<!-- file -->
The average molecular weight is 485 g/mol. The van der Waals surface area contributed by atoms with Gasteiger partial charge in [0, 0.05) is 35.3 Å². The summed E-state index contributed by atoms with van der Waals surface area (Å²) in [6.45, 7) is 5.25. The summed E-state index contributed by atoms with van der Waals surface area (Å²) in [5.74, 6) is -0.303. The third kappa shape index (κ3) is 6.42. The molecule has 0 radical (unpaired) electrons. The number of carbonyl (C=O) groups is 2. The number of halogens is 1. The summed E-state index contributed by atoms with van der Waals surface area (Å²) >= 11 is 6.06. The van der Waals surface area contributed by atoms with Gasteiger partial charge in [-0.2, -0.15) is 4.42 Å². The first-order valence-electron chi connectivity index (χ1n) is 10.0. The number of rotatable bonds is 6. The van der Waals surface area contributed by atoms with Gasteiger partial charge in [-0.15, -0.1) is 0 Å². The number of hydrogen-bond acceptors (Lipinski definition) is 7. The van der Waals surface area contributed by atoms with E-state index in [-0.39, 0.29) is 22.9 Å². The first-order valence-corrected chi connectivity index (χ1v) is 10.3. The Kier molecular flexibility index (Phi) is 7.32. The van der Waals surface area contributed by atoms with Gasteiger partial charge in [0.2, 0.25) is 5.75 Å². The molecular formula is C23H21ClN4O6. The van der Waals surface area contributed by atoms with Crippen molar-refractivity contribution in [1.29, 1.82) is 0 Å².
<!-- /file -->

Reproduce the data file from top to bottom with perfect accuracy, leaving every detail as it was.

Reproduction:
The average molecular weight is 485 g/mol. The van der Waals surface area contributed by atoms with Gasteiger partial charge in [0, 0.05) is 35.3 Å². The summed E-state index contributed by atoms with van der Waals surface area (Å²) in [6.45, 7) is 5.25. The summed E-state index contributed by atoms with van der Waals surface area (Å²) in [5.74, 6) is -0.303. The third kappa shape index (κ3) is 6.42. The molecule has 0 radical (unpaired) electrons. The number of carbonyl (C=O) groups is 2. The number of halogens is 1. The summed E-state index contributed by atoms with van der Waals surface area (Å²) >= 11 is 6.06. The van der Waals surface area contributed by atoms with Gasteiger partial charge in [-0.2, -0.15) is 4.42 Å². The first-order valence-electron chi connectivity index (χ1n) is 10.0. The number of rotatable bonds is 6. The van der Waals surface area contributed by atoms with Gasteiger partial charge in [-0.15, -0.1) is 0 Å². The number of hydrogen-bond acceptors (Lipinski definition) is 7. The van der Waals surface area contributed by atoms with E-state index in [-0.39, 0.29) is 22.9 Å². The first-order valence-corrected chi connectivity index (χ1v) is 10.3. The Kier molecular flexibility index (Phi) is 7.32. The van der Waals surface area contributed by atoms with Gasteiger partial charge in [0.2, 0.25) is 5.75 Å². The molecular formula is C23H21ClN4O6. The van der Waals surface area contributed by atoms with Crippen molar-refractivity contribution in [1.29, 1.82) is 0 Å².